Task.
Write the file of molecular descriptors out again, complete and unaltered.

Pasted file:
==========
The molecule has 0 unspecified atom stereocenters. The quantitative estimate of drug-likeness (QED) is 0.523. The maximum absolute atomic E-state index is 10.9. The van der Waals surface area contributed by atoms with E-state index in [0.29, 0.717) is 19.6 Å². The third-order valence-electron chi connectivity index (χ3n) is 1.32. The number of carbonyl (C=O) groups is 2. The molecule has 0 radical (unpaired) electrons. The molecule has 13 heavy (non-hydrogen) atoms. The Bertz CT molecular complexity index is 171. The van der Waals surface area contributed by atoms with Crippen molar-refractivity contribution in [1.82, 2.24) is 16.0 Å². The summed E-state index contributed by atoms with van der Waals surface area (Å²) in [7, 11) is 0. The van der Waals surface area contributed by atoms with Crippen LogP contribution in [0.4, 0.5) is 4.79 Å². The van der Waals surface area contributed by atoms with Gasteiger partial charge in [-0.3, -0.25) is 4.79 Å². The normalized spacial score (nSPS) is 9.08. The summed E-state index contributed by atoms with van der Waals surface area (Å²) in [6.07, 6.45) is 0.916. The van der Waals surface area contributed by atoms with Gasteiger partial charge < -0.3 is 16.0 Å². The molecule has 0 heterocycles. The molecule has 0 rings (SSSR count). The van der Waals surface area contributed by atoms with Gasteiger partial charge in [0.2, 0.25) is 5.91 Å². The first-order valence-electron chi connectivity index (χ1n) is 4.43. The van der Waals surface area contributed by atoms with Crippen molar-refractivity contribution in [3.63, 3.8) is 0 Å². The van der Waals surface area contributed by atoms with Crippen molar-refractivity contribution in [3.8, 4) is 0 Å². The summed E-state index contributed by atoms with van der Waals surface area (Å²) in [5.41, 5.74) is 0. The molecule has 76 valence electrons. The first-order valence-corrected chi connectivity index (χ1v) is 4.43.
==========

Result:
The molecule has 0 unspecified atom stereocenters. The quantitative estimate of drug-likeness (QED) is 0.523. The maximum absolute atomic E-state index is 10.9. The van der Waals surface area contributed by atoms with E-state index in [0.29, 0.717) is 19.6 Å². The third-order valence-electron chi connectivity index (χ3n) is 1.32. The number of carbonyl (C=O) groups is 2. The molecule has 0 radical (unpaired) electrons. The molecule has 13 heavy (non-hydrogen) atoms. The Bertz CT molecular complexity index is 171. The van der Waals surface area contributed by atoms with Crippen molar-refractivity contribution in [1.82, 2.24) is 16.0 Å². The summed E-state index contributed by atoms with van der Waals surface area (Å²) in [7, 11) is 0. The van der Waals surface area contributed by atoms with Crippen LogP contribution in [0.4, 0.5) is 4.79 Å². The van der Waals surface area contributed by atoms with Gasteiger partial charge in [-0.3, -0.25) is 4.79 Å². The normalized spacial score (nSPS) is 9.08. The summed E-state index contributed by atoms with van der Waals surface area (Å²) in [6.07, 6.45) is 0.916. The van der Waals surface area contributed by atoms with Gasteiger partial charge < -0.3 is 16.0 Å². The molecule has 0 heterocycles. The molecule has 0 rings (SSSR count). The van der Waals surface area contributed by atoms with Gasteiger partial charge in [0.2, 0.25) is 5.91 Å². The first-order valence-electron chi connectivity index (χ1n) is 4.43. The van der Waals surface area contributed by atoms with Crippen molar-refractivity contribution in [3.63, 3.8) is 0 Å². The van der Waals surface area contributed by atoms with Crippen molar-refractivity contribution in [3.8, 4) is 0 Å². The summed E-state index contributed by atoms with van der Waals surface area (Å²) in [5.41, 5.74) is 0. The molecule has 76 valence electrons. The first-order valence-corrected chi connectivity index (χ1v) is 4.43.